It seems that some of our representatives believe that gay people should pay higher taxes than heterosexuals. Ironically, they are the ones that you often hear calling for tax cuts… just not for us.
In this original BTB Investigation, we unveil the tragic story of Kirk Murphy, a four-year-old boy who was treated for “cross-gender disturbance” in 1970 by a young grad student by the name of George Rekers. This story is a stark reminder that there are severe and damaging consequences when therapists try to ensure that boys will be boys.
When we first reported on three American anti-gay activists traveling to Kampala for a three-day conference, we had no idea that it would be the first report of a long string of events leading to a proposal to institute the death penalty for LGBT people. But that is exactly what happened. In this report, we review our collection of more than 500 posts to tell the story of one nation’s embrace of hatred toward gay people. This report will be updated continuously as events continue to unfold. Check here for the latest updates.
In 2005, the Southern Poverty Law Center wrote that “[Paul] Cameron’s ‘science’ echoes Nazi Germany.” What the SPLC didn”t know was Cameron doesn’t just “echo” Nazi Germany. He quoted extensively from one of the Final Solution’s architects. This puts his fascination with quarantines, mandatory tattoos, and extermination being a “plausible idea” in a whole new and deeply disturbing light.
On February 10, I attended an all-day “Love Won Out” ex-gay conference in Phoenix, put on by Focus on the Family and Exodus International. In this series of reports, I talk about what I learned there: the people who go to these conferences, the things that they hear, and what this all means for them, their families and for the rest of us.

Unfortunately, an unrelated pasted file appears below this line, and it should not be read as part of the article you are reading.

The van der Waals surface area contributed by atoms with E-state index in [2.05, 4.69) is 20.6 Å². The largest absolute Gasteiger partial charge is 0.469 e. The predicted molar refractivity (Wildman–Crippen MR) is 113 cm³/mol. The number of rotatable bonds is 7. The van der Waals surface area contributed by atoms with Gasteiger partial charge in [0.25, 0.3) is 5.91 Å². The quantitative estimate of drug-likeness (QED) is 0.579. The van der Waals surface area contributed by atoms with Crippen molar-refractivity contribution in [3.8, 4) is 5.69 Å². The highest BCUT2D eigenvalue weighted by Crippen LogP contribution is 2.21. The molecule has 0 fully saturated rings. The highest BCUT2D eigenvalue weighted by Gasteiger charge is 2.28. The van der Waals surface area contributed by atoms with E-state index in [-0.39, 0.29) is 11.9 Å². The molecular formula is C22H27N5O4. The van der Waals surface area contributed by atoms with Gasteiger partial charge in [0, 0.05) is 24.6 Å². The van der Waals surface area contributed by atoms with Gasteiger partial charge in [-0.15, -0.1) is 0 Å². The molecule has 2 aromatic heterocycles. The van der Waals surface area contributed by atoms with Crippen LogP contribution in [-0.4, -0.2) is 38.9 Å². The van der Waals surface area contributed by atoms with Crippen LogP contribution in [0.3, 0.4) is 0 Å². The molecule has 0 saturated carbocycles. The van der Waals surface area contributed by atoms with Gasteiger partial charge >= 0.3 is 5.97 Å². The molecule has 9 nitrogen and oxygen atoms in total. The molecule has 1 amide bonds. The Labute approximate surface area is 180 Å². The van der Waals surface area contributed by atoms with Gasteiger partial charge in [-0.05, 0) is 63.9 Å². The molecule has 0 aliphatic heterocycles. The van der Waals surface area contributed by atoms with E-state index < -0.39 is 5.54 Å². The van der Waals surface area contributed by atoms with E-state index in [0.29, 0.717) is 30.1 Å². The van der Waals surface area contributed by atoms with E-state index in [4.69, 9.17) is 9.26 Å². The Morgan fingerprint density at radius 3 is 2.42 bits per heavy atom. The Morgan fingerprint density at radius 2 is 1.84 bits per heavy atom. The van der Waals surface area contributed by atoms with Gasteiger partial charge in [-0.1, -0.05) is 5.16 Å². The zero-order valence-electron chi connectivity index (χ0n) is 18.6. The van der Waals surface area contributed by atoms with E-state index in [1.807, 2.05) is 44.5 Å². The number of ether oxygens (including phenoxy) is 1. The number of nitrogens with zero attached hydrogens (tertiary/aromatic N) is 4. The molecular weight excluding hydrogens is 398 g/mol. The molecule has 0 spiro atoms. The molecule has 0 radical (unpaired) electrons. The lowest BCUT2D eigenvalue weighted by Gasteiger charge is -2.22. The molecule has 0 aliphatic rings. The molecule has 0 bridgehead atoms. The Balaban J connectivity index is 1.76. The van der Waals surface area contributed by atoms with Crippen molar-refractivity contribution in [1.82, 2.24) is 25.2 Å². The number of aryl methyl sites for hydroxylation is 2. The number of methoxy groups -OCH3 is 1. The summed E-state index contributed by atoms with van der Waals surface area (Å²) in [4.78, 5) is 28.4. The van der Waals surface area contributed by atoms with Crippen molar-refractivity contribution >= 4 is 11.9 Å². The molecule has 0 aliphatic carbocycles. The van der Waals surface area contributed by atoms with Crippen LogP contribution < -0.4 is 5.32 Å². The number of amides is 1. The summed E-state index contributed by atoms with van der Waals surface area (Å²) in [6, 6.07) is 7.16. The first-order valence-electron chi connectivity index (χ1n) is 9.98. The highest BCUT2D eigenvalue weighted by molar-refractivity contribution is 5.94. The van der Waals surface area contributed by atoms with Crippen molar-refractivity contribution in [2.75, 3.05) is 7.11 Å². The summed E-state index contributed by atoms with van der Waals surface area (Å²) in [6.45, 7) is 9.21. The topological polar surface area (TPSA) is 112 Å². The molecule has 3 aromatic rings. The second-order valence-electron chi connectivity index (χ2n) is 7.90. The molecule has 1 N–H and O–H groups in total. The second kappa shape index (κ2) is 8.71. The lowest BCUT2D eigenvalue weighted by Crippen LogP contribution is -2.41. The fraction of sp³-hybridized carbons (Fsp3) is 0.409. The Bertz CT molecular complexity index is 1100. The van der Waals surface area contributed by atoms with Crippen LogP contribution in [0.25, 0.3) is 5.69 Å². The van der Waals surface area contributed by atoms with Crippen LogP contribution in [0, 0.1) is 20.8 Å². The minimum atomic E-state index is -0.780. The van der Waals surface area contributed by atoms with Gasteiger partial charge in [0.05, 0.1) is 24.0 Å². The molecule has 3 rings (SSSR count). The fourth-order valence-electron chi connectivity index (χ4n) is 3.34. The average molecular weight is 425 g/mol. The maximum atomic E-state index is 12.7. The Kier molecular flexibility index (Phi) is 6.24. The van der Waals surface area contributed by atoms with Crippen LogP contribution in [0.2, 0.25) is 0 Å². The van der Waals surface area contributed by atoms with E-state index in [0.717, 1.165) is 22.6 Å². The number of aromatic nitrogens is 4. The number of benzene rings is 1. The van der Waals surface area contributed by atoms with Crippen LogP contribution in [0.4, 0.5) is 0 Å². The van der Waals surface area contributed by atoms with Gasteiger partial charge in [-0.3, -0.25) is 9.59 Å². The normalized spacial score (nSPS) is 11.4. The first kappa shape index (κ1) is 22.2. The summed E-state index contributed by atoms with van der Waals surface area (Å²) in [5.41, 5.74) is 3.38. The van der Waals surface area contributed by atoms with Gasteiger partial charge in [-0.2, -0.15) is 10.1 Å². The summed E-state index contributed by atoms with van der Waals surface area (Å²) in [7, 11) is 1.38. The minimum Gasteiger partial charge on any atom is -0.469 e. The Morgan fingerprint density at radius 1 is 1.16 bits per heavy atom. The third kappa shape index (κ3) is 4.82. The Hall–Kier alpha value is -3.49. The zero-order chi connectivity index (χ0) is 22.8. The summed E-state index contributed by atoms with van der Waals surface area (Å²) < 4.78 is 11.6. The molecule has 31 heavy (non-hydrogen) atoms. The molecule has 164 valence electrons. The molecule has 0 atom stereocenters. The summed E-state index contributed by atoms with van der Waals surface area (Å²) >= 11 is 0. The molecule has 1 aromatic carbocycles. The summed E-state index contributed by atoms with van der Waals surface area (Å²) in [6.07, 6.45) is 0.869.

Prologue: Why I Went To “Love Won Out”
Part 1: What’s Love Got To Do With It?
Part 2: Parents Struggle With “No Exceptions”
Part 3: A Whole New Dialect
Part 4: It Depends On How The Meaning of the Word "Change" Changes
Part 5: A Candid Explanation For "Change"
Using the same research methods employed by most anti-gay political pressure groups, we examine the statistics and the case studies that dispel many of the myths about heterosexuality. Download your copy today!
And don‘t miss our companion report, How To Write An Anti-Gay Tract In Fifteen Easy Steps.
Anti-gay activists often charge that gay men and women pose a threat to children. In this report, we explore the supposed connection between homosexuality and child sexual abuse, the conclusions reached by the most knowledgeable professionals in the field, and how anti-gay activists continue to ignore their findings. This has tremendous consequences, not just for gay men and women, but more importantly for the safety of all our children.
Anti-gay activists often cite the “Dutch Study” to claim that gay unions last only about 1½ years and that the these men have an average of eight additional partners per year outside of their steady relationship. In this report, we will take you step by step into the study to see whether the claims are true.
Tony Perkins’ Family Research Council submitted an Amicus Brief to the Maryland Court of Appeals as that court prepared to consider the issue of gay marriage. We examine just one small section of that brief to reveal the junk science and fraudulent claims of the Family “Research” Council.
The FBI’s annual Hate Crime Statistics aren’t as complete as they ought to be, and their report for 2004 was no exception. In fact, their most recent report has quite a few glaring holes. Holes big enough for Daniel Fetty to fall through.